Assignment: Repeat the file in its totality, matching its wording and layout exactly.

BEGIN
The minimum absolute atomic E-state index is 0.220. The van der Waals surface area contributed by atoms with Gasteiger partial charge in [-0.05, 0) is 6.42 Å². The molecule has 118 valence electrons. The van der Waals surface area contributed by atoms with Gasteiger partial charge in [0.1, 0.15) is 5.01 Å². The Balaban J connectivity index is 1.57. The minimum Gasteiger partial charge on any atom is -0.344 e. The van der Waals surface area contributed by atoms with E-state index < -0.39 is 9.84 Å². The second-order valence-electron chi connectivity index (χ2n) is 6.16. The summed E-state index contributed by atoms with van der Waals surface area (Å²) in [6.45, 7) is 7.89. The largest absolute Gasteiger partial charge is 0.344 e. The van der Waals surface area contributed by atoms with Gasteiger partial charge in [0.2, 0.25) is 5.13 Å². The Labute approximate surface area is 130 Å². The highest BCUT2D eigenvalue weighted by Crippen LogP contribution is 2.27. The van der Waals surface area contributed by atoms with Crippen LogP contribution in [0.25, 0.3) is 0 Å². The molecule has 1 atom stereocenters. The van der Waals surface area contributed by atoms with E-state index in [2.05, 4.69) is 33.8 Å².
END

The minimum absolute atomic E-state index is 0.220. The van der Waals surface area contributed by atoms with Gasteiger partial charge in [-0.05, 0) is 6.42 Å². The molecule has 118 valence electrons. The van der Waals surface area contributed by atoms with Gasteiger partial charge in [0.1, 0.15) is 5.01 Å². The Balaban J connectivity index is 1.57. The minimum Gasteiger partial charge on any atom is -0.344 e. The van der Waals surface area contributed by atoms with E-state index < -0.39 is 9.84 Å². The second-order valence-electron chi connectivity index (χ2n) is 6.16. The summed E-state index contributed by atoms with van der Waals surface area (Å²) in [6.45, 7) is 7.89. The largest absolute Gasteiger partial charge is 0.344 e. The van der Waals surface area contributed by atoms with Gasteiger partial charge in [0.2, 0.25) is 5.13 Å². The Labute approximate surface area is 130 Å². The highest BCUT2D eigenvalue weighted by Crippen LogP contribution is 2.27. The van der Waals surface area contributed by atoms with Crippen LogP contribution in [0.25, 0.3) is 0 Å². The molecule has 1 atom stereocenters. The van der Waals surface area contributed by atoms with E-state index in [2.05, 4.69) is 33.8 Å².